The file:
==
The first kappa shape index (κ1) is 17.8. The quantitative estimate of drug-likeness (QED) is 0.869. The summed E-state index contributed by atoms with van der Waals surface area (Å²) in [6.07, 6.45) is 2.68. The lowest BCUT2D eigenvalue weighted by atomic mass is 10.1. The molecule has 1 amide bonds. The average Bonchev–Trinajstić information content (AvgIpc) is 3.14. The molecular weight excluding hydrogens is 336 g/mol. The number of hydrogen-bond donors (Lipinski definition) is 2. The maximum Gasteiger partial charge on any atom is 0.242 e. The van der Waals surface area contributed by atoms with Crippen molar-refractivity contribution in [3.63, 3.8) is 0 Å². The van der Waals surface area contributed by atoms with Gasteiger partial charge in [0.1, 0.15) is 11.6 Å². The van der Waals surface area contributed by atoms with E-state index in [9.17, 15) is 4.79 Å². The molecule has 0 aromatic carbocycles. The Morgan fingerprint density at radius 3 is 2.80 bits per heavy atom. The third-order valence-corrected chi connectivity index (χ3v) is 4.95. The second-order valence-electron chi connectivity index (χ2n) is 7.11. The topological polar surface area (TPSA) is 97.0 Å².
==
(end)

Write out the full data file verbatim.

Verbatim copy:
The first kappa shape index (κ1) is 17.8. The quantitative estimate of drug-likeness (QED) is 0.869. The summed E-state index contributed by atoms with van der Waals surface area (Å²) in [6.07, 6.45) is 2.68. The lowest BCUT2D eigenvalue weighted by atomic mass is 10.1. The molecule has 1 amide bonds. The average Bonchev–Trinajstić information content (AvgIpc) is 3.14. The molecular weight excluding hydrogens is 336 g/mol. The number of hydrogen-bond donors (Lipinski definition) is 2. The maximum Gasteiger partial charge on any atom is 0.242 e. The van der Waals surface area contributed by atoms with Crippen molar-refractivity contribution in [3.63, 3.8) is 0 Å². The van der Waals surface area contributed by atoms with Gasteiger partial charge in [0.1, 0.15) is 11.6 Å². The van der Waals surface area contributed by atoms with E-state index in [9.17, 15) is 4.79 Å². The molecule has 0 aromatic carbocycles. The Morgan fingerprint density at radius 3 is 2.80 bits per heavy atom. The third-order valence-corrected chi connectivity index (χ3v) is 4.95. The second-order valence-electron chi connectivity index (χ2n) is 7.11. The topological polar surface area (TPSA) is 97.0 Å².